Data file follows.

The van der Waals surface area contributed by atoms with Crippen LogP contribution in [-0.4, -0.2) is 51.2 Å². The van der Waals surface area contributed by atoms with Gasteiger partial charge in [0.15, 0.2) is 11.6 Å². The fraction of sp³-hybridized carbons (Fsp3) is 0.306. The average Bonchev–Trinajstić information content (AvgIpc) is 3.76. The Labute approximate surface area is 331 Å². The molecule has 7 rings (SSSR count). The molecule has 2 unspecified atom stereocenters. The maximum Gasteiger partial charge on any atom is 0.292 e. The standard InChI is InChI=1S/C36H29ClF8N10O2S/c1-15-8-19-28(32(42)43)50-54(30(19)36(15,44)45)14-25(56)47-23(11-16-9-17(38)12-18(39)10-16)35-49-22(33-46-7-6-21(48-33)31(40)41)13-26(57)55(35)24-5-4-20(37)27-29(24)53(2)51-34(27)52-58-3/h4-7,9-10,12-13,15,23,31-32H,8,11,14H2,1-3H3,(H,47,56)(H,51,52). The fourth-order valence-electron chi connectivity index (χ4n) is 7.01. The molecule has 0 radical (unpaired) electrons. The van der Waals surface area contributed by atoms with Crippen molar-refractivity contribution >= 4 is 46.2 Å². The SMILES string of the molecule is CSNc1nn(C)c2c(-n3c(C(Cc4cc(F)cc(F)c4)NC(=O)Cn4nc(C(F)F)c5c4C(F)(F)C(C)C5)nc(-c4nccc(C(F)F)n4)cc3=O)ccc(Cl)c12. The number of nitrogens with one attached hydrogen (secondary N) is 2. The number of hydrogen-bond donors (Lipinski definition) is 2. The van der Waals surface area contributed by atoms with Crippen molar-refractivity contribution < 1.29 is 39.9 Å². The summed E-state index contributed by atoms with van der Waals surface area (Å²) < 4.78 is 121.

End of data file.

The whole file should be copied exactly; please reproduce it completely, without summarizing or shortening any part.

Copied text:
The van der Waals surface area contributed by atoms with Crippen LogP contribution in [-0.4, -0.2) is 51.2 Å². The van der Waals surface area contributed by atoms with Gasteiger partial charge in [0.15, 0.2) is 11.6 Å². The fraction of sp³-hybridized carbons (Fsp3) is 0.306. The average Bonchev–Trinajstić information content (AvgIpc) is 3.76. The Labute approximate surface area is 331 Å². The molecule has 7 rings (SSSR count). The molecule has 2 unspecified atom stereocenters. The maximum Gasteiger partial charge on any atom is 0.292 e. The standard InChI is InChI=1S/C36H29ClF8N10O2S/c1-15-8-19-28(32(42)43)50-54(30(19)36(15,44)45)14-25(56)47-23(11-16-9-17(38)12-18(39)10-16)35-49-22(33-46-7-6-21(48-33)31(40)41)13-26(57)55(35)24-5-4-20(37)27-29(24)53(2)51-34(27)52-58-3/h4-7,9-10,12-13,15,23,31-32H,8,11,14H2,1-3H3,(H,47,56)(H,51,52). The fourth-order valence-electron chi connectivity index (χ4n) is 7.01. The molecule has 0 radical (unpaired) electrons. The van der Waals surface area contributed by atoms with Crippen molar-refractivity contribution >= 4 is 46.2 Å². The SMILES string of the molecule is CSNc1nn(C)c2c(-n3c(C(Cc4cc(F)cc(F)c4)NC(=O)Cn4nc(C(F)F)c5c4C(F)(F)C(C)C5)nc(-c4nccc(C(F)F)n4)cc3=O)ccc(Cl)c12. The number of nitrogens with one attached hydrogen (secondary N) is 2. The number of hydrogen-bond donors (Lipinski definition) is 2. The van der Waals surface area contributed by atoms with Crippen molar-refractivity contribution < 1.29 is 39.9 Å². The summed E-state index contributed by atoms with van der Waals surface area (Å²) < 4.78 is 121.